An Introduction to Kundalini Yoga

Yoga is yoga, and all of it is fantastic. However, if I was forced to choose my favorite yoga discipline to practice, it would be Kundalini Yoga hands down. I am, at heart, a Kundalini chick – it is the yoga that rocks my world.

Kundalini Yoga is a science. It works on the energy channels and meridians of the body, using postures, movement, breath, eye gaze, mudra and mantra to activate pressure points within the body, enabling us to reach a higher state of consciousness and mental clarity.


Yogi Bhajan brought Kundalini Yoga to America from India in 1969 and set about introducing westerners to the practice. By using breath and movement, practitioners were – and still are – able to achieve the ‘high’ feelings often only achieved through the use of narcotics, which were very popular in the late sixties and early seventies.

Kundalini Yoga focuses on the rising of Kundalini energy. This energy lies at the 4th vertebrae and is dormant in most of us – until awakened. The energy is often described as coiled up and sleeping (much like a snake). Through movement, the energy begins to awaken and travels up the spine through the chakras to reach the crown chakra at the top of the head.

Often referred to as the “householder’s yoga,” it can be done anywhere and at any time. Kundalini Yoga, as taught by Yogi Bhajan, offers guidelines of how to live your daily life and how to conduct your yoga practice, such as a full 2.5 hour daily practice (known as Sadhana), keeping the head covered, always wearing white, and following a strict yogic diet. I don’t know about you, but I don’t have 2+ hours to commit solely to yoga every day (I wish I did). Sometimes my Sadhana may just be a 3 minute meditation, and this is perfect.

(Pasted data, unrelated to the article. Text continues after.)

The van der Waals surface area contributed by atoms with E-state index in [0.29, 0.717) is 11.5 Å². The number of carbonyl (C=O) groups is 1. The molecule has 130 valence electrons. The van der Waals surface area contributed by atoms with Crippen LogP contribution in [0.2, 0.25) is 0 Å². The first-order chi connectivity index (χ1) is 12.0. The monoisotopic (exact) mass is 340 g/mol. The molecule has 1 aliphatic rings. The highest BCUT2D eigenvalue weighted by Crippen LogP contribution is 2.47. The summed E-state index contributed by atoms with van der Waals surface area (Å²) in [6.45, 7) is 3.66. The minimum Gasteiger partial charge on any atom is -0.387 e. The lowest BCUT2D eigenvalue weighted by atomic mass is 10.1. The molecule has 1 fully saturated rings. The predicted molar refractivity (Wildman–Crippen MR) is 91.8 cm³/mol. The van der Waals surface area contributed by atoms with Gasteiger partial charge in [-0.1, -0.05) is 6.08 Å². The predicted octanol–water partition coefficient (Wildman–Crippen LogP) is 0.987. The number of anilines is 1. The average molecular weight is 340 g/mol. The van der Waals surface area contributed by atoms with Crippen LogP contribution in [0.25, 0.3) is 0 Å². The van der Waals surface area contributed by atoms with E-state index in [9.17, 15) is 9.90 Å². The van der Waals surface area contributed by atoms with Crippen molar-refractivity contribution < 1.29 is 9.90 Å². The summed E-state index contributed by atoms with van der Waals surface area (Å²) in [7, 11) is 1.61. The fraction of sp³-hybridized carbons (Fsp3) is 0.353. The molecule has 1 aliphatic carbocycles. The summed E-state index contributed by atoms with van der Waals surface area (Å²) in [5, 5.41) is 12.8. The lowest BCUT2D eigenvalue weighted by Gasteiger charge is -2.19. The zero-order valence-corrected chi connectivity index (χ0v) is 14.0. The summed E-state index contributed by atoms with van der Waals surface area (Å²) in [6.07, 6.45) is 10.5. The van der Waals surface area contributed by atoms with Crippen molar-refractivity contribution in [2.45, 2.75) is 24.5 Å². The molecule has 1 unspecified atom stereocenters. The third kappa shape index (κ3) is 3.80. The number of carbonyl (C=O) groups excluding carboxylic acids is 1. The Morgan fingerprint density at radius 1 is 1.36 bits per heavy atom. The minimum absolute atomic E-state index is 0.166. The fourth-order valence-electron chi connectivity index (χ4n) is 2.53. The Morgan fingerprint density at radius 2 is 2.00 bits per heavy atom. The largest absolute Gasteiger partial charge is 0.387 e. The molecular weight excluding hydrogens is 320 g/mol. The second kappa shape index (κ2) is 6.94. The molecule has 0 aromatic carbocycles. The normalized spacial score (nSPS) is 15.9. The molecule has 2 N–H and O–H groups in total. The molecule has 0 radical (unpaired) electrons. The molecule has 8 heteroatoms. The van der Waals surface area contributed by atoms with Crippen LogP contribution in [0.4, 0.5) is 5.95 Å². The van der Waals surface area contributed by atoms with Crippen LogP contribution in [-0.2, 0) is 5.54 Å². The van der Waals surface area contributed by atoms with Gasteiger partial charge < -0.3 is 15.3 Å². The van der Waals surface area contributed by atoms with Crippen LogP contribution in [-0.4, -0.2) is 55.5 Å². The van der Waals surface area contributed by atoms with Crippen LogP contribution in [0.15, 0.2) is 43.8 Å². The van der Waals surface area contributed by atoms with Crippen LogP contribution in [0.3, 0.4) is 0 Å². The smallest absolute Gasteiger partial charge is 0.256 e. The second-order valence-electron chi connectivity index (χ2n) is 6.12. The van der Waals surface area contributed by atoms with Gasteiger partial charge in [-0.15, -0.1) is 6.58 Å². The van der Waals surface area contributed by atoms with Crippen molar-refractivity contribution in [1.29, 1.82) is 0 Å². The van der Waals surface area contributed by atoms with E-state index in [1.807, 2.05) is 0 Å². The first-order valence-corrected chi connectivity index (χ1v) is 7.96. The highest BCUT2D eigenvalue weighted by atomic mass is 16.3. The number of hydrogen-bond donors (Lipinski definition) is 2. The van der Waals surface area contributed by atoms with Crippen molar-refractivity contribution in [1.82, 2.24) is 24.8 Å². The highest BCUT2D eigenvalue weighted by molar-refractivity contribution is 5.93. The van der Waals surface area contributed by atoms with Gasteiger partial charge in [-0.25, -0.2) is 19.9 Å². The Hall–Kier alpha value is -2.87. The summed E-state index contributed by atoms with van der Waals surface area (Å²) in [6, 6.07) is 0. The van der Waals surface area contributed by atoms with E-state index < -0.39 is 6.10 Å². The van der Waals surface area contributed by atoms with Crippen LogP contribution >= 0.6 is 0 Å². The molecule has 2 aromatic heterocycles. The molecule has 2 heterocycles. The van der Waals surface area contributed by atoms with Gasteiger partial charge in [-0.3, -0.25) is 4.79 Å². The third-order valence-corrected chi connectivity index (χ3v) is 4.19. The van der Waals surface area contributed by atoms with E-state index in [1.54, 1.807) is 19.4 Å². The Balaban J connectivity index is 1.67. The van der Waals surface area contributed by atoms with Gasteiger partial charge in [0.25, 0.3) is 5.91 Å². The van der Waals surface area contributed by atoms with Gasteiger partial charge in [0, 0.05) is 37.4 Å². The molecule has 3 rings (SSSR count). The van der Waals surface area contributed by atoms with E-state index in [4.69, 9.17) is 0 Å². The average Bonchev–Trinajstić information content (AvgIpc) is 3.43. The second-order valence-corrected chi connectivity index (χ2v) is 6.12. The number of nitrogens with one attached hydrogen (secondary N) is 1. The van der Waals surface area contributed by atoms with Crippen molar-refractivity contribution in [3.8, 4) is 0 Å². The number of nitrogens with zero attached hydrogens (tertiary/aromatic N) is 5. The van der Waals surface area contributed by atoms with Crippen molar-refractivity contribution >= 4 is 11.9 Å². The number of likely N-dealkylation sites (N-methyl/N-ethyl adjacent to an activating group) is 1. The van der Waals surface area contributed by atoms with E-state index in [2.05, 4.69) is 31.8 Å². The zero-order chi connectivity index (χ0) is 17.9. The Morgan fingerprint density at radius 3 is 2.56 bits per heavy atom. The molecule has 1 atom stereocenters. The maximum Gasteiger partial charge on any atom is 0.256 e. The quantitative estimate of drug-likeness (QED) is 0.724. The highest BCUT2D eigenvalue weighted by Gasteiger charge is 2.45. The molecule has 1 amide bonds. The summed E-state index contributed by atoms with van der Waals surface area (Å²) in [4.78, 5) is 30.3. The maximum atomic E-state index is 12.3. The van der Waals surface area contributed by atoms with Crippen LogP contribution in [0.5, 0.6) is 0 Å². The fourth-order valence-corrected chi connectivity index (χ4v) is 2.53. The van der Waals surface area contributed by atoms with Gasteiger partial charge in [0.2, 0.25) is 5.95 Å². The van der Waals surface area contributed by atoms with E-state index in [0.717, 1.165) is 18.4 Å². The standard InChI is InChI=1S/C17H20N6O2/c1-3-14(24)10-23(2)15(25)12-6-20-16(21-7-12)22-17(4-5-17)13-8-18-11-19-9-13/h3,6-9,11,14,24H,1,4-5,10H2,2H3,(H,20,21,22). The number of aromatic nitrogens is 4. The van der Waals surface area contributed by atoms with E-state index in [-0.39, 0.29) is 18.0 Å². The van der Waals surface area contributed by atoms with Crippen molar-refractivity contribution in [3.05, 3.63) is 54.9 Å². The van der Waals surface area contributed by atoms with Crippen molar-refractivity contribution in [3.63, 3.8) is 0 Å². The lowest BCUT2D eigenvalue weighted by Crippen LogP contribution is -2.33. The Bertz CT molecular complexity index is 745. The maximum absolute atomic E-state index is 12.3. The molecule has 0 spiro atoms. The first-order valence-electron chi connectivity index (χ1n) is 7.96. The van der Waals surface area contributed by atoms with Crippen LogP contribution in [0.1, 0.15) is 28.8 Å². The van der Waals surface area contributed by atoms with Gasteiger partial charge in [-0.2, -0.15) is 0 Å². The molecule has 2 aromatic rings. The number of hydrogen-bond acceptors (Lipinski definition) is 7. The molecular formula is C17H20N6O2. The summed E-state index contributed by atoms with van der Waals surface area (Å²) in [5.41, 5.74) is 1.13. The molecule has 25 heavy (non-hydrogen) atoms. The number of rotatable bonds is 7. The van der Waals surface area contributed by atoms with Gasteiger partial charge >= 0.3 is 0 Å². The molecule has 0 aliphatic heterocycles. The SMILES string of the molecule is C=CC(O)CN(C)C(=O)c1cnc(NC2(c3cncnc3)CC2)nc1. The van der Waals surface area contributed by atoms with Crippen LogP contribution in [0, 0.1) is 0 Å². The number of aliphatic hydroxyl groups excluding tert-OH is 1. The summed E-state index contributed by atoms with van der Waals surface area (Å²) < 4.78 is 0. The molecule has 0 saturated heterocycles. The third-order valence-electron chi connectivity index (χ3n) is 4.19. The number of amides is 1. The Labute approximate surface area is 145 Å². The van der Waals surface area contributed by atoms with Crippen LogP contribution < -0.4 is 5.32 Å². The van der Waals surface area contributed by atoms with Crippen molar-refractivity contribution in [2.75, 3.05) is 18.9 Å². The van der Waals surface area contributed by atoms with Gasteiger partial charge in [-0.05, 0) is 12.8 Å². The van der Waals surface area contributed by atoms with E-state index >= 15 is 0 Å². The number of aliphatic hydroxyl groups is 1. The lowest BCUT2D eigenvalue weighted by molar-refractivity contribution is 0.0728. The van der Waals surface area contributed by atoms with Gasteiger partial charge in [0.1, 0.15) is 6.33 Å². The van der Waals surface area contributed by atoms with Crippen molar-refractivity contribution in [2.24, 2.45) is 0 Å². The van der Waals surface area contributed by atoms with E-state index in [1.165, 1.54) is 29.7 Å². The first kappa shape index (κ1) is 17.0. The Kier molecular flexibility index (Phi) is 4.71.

Kundalini 101

Much of Kundalini Yoga is used to balance the chakras, creating a clear path for the energy to rise. By opening and balancing our chakras, we enhance all aspects of our lives and strengthen our internal ‘survival tools’ to manage today’s challenges.

Kundalini Yoga is multi-faceted and a class can involve meditations, chants (known as mantras), posture movements and sequences (known as kriyas), allowing the body and mind to be taken to a different state of consciousness and awareness. A Kundalini meditation can be as short as 30 seconds, up to 11 minutes, or even as much as 62 minutes – but each is timed to allow the chemical changes in body, blood and brain to take place.

Kriyas are a set of postures/movements/breath work done in sequence and to specific lengths of time. The sequence never changes. Every posture or movement is timed to bring about a response in the body, which when accompanied by the rest of the kriya, will bring the body and mind to a particular outcome.

Chanting is very powerful and has a direct impact on our brain patterns and thoughts. At the beginning of each Kundalini Yoga class, the chant “Ong Namo Guru Dev Namo” is recited three times. It is loosely translated as “I bow to the divine teacher within.” This chant connects you to the chain of teachers that have gone before and also connects you to your inner teacher/guide. I love that concept – being taught by the teacher that is already within us.